Source: Northwest Indian Fisheries Commiussion
Kneeling in a thicket of vegetation in the Skokomish estuary, Shannon Kirby combs her hands through the tall green grasses in front of her, calling out codes that identify them by size, type and abundance.
The habitat biologist for the Skokomish Tribe is studying the native freshwater and saltwater vegetation that is taking over the Skokomish estuary, which was diked and dredged for 100 years until recently.
“The response in vegetation is very promising, as is the diversity that’s out here,” Kirby said. “Estuarine plants are a huge source of food for animals, and double as a water filtration system, neutralizing pollutants and providing nutrients for plant growth. We’re right on target for where an estuary should be.”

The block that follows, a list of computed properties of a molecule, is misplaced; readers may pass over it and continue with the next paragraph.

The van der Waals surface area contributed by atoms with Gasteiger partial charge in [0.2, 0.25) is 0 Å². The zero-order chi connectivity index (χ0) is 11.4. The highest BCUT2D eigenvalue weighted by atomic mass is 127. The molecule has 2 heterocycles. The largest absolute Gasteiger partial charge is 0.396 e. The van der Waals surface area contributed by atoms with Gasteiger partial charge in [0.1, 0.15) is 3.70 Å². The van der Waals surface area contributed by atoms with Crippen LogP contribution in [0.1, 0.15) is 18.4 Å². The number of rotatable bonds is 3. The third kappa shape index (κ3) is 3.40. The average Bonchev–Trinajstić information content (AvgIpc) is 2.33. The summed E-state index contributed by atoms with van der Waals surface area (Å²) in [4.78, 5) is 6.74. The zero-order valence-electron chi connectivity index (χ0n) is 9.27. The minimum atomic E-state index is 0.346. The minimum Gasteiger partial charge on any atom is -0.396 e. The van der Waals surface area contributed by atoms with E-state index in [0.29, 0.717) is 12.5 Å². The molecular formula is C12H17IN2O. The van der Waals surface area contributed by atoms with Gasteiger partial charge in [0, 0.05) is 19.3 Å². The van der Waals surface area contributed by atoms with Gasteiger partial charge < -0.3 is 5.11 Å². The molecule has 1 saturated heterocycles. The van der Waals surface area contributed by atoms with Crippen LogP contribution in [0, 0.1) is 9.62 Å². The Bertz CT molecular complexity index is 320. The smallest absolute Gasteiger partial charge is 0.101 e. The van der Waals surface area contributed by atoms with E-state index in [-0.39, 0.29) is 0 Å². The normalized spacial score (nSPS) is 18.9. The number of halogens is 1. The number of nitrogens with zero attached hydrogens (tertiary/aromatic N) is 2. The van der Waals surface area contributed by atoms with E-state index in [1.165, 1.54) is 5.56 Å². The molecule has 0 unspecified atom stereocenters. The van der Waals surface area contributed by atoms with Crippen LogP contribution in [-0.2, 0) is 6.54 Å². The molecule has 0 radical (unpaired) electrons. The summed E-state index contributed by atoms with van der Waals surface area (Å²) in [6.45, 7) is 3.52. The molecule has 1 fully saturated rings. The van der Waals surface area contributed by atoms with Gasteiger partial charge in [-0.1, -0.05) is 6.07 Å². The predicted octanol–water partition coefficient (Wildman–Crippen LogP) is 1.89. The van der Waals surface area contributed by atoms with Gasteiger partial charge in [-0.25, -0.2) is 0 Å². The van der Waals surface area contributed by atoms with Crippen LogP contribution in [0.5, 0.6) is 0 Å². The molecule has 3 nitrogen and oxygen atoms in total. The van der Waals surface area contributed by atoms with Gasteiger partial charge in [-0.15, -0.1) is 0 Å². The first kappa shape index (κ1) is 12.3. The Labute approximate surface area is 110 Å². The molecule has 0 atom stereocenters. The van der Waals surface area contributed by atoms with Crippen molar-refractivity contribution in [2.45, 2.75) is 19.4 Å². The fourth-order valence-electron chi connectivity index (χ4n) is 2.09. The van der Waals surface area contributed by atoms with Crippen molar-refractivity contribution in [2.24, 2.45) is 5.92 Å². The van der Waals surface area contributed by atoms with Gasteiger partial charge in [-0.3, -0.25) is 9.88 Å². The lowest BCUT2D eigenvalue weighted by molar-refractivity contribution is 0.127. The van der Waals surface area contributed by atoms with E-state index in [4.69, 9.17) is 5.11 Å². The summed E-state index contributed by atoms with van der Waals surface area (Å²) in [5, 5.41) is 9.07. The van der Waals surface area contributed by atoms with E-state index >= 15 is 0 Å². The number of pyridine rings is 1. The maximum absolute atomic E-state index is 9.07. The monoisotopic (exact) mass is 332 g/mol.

The tribe is finding pickleweed, salt grass, sedges, rushes, sea arrow grass and Puget Sound gumweed.
Since 2010, every August, when vegetation is in full bloom, tribal staff visit 75 sites throughout the 1,000-acre estuary, looking at plant types, sizes, growth and soil composition.
These observations coincide with the tribe’s insect studies, which include conducting lavages on juvenile salmon to determine the insects they are eating.
“The quality of salmon habitat is determined by the plants that are out here and the insect food source,” Kirby said.
The tribe has been restoring the estuary at the mouth of the Skokomish River since 2007, through dike and culvert removal, large woody debris installation and native plant revegetation. Through three phases so far, the tribe has restored up to 1,000 acres of habitat for salmon and wildlife.